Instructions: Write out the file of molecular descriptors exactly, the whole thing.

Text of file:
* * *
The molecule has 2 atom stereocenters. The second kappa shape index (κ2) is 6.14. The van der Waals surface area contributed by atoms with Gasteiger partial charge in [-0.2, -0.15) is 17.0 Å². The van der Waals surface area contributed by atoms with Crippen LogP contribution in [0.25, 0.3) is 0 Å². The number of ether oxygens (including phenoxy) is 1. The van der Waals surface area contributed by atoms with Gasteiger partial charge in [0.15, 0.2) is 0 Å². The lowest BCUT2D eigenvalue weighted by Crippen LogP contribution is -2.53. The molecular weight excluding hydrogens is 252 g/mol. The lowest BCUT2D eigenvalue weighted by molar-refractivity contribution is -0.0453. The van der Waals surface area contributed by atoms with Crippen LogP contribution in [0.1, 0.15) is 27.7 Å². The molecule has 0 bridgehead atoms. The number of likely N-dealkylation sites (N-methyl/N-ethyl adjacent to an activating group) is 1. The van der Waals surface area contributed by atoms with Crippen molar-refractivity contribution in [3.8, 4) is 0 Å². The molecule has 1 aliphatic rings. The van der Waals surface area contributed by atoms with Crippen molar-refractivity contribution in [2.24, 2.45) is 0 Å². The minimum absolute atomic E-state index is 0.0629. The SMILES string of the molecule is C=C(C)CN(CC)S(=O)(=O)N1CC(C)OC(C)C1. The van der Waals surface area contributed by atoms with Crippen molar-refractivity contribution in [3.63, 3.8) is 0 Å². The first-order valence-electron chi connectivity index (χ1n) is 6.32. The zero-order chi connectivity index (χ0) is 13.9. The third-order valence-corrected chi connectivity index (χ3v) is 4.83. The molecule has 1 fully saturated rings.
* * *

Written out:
The molecule has 2 atom stereocenters. The second kappa shape index (κ2) is 6.14. The van der Waals surface area contributed by atoms with Gasteiger partial charge in [-0.2, -0.15) is 17.0 Å². The van der Waals surface area contributed by atoms with Crippen LogP contribution in [0.25, 0.3) is 0 Å². The number of ether oxygens (including phenoxy) is 1. The van der Waals surface area contributed by atoms with Gasteiger partial charge in [0.15, 0.2) is 0 Å². The lowest BCUT2D eigenvalue weighted by Crippen LogP contribution is -2.53. The molecular weight excluding hydrogens is 252 g/mol. The lowest BCUT2D eigenvalue weighted by molar-refractivity contribution is -0.0453. The van der Waals surface area contributed by atoms with Crippen LogP contribution in [0.1, 0.15) is 27.7 Å². The molecule has 0 bridgehead atoms. The number of likely N-dealkylation sites (N-methyl/N-ethyl adjacent to an activating group) is 1. The van der Waals surface area contributed by atoms with Crippen molar-refractivity contribution in [3.8, 4) is 0 Å². The molecule has 1 aliphatic rings. The van der Waals surface area contributed by atoms with Crippen molar-refractivity contribution in [2.24, 2.45) is 0 Å². The minimum absolute atomic E-state index is 0.0629. The SMILES string of the molecule is C=C(C)CN(CC)S(=O)(=O)N1CC(C)OC(C)C1. The van der Waals surface area contributed by atoms with Crippen molar-refractivity contribution in [3.63, 3.8) is 0 Å². The first-order valence-electron chi connectivity index (χ1n) is 6.32. The zero-order chi connectivity index (χ0) is 13.9. The third-order valence-corrected chi connectivity index (χ3v) is 4.83. The molecule has 1 fully saturated rings.